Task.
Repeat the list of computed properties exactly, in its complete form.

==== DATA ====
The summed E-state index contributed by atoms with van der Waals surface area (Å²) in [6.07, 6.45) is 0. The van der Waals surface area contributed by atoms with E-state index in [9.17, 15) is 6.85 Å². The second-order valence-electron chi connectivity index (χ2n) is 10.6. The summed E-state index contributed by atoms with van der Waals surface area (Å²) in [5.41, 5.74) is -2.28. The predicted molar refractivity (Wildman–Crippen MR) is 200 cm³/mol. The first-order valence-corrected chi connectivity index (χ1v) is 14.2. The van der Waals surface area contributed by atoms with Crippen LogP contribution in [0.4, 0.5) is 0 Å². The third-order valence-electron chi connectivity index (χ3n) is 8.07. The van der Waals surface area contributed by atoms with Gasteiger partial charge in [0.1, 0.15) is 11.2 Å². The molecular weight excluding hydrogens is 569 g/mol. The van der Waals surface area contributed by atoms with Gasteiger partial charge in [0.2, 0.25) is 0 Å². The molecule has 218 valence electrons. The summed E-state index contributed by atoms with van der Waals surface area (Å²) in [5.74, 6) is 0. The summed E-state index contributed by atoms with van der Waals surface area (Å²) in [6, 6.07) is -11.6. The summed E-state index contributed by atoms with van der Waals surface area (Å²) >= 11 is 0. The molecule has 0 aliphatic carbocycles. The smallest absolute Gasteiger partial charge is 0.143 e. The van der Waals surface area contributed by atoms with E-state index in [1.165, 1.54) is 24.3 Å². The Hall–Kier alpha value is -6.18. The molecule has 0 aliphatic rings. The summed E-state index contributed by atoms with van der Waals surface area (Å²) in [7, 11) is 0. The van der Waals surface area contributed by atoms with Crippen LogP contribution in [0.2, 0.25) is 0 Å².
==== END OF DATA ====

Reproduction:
The summed E-state index contributed by atoms with van der Waals surface area (Å²) in [6.07, 6.45) is 0. The van der Waals surface area contributed by atoms with E-state index in [9.17, 15) is 6.85 Å². The second-order valence-electron chi connectivity index (χ2n) is 10.6. The summed E-state index contributed by atoms with van der Waals surface area (Å²) in [5.41, 5.74) is -2.28. The predicted molar refractivity (Wildman–Crippen MR) is 200 cm³/mol. The first-order valence-corrected chi connectivity index (χ1v) is 14.2. The van der Waals surface area contributed by atoms with Crippen LogP contribution in [0.4, 0.5) is 0 Å². The third-order valence-electron chi connectivity index (χ3n) is 8.07. The van der Waals surface area contributed by atoms with Gasteiger partial charge in [0.1, 0.15) is 11.2 Å². The molecular weight excluding hydrogens is 569 g/mol. The van der Waals surface area contributed by atoms with Gasteiger partial charge in [0.2, 0.25) is 0 Å². The molecule has 218 valence electrons. The summed E-state index contributed by atoms with van der Waals surface area (Å²) in [5.74, 6) is 0. The summed E-state index contributed by atoms with van der Waals surface area (Å²) in [6, 6.07) is -11.6. The summed E-state index contributed by atoms with van der Waals surface area (Å²) >= 11 is 0. The molecule has 0 aliphatic carbocycles. The smallest absolute Gasteiger partial charge is 0.143 e. The van der Waals surface area contributed by atoms with E-state index in [1.165, 1.54) is 24.3 Å². The Hall–Kier alpha value is -6.18. The molecule has 0 aliphatic rings. The summed E-state index contributed by atoms with van der Waals surface area (Å²) in [7, 11) is 0. The van der Waals surface area contributed by atoms with Crippen LogP contribution in [0.2, 0.25) is 0 Å².